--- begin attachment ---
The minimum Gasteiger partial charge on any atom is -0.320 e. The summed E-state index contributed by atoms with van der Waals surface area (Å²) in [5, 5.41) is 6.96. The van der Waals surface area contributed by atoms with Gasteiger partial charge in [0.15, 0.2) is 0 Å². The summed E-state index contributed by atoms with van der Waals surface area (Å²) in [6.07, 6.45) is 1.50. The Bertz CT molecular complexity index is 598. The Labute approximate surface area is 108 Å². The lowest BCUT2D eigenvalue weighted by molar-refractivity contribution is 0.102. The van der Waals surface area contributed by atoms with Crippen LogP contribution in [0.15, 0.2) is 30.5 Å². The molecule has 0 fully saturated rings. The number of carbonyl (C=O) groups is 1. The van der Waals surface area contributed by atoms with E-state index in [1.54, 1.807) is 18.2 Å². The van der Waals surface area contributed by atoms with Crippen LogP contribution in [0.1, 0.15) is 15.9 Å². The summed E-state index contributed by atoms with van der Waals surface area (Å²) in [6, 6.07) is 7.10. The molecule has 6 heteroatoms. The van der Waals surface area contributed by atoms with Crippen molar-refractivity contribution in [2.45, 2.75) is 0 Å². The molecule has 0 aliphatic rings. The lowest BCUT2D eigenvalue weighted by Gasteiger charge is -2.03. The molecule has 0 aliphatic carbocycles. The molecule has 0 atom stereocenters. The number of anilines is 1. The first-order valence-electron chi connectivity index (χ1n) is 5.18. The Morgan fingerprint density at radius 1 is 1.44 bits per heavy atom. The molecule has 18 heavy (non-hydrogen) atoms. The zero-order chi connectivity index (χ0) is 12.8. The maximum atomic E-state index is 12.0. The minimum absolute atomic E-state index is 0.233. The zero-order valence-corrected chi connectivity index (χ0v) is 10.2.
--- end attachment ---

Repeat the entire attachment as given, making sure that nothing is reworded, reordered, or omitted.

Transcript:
The minimum Gasteiger partial charge on any atom is -0.320 e. The summed E-state index contributed by atoms with van der Waals surface area (Å²) in [5, 5.41) is 6.96. The van der Waals surface area contributed by atoms with Gasteiger partial charge in [0.15, 0.2) is 0 Å². The summed E-state index contributed by atoms with van der Waals surface area (Å²) in [6.07, 6.45) is 1.50. The Bertz CT molecular complexity index is 598. The Labute approximate surface area is 108 Å². The lowest BCUT2D eigenvalue weighted by molar-refractivity contribution is 0.102. The van der Waals surface area contributed by atoms with Crippen LogP contribution in [0.15, 0.2) is 30.5 Å². The molecule has 0 fully saturated rings. The number of carbonyl (C=O) groups is 1. The van der Waals surface area contributed by atoms with E-state index in [1.54, 1.807) is 18.2 Å². The van der Waals surface area contributed by atoms with Crippen LogP contribution in [0.1, 0.15) is 15.9 Å². The summed E-state index contributed by atoms with van der Waals surface area (Å²) in [6, 6.07) is 7.10. The molecule has 6 heteroatoms. The van der Waals surface area contributed by atoms with Crippen molar-refractivity contribution in [2.45, 2.75) is 0 Å². The molecule has 0 aliphatic rings. The lowest BCUT2D eigenvalue weighted by Gasteiger charge is -2.03. The molecule has 0 aliphatic carbocycles. The molecule has 0 atom stereocenters. The number of anilines is 1. The first-order valence-electron chi connectivity index (χ1n) is 5.18. The Morgan fingerprint density at radius 1 is 1.44 bits per heavy atom. The molecule has 18 heavy (non-hydrogen) atoms. The zero-order chi connectivity index (χ0) is 12.8. The maximum atomic E-state index is 12.0. The minimum absolute atomic E-state index is 0.233. The zero-order valence-corrected chi connectivity index (χ0v) is 10.2.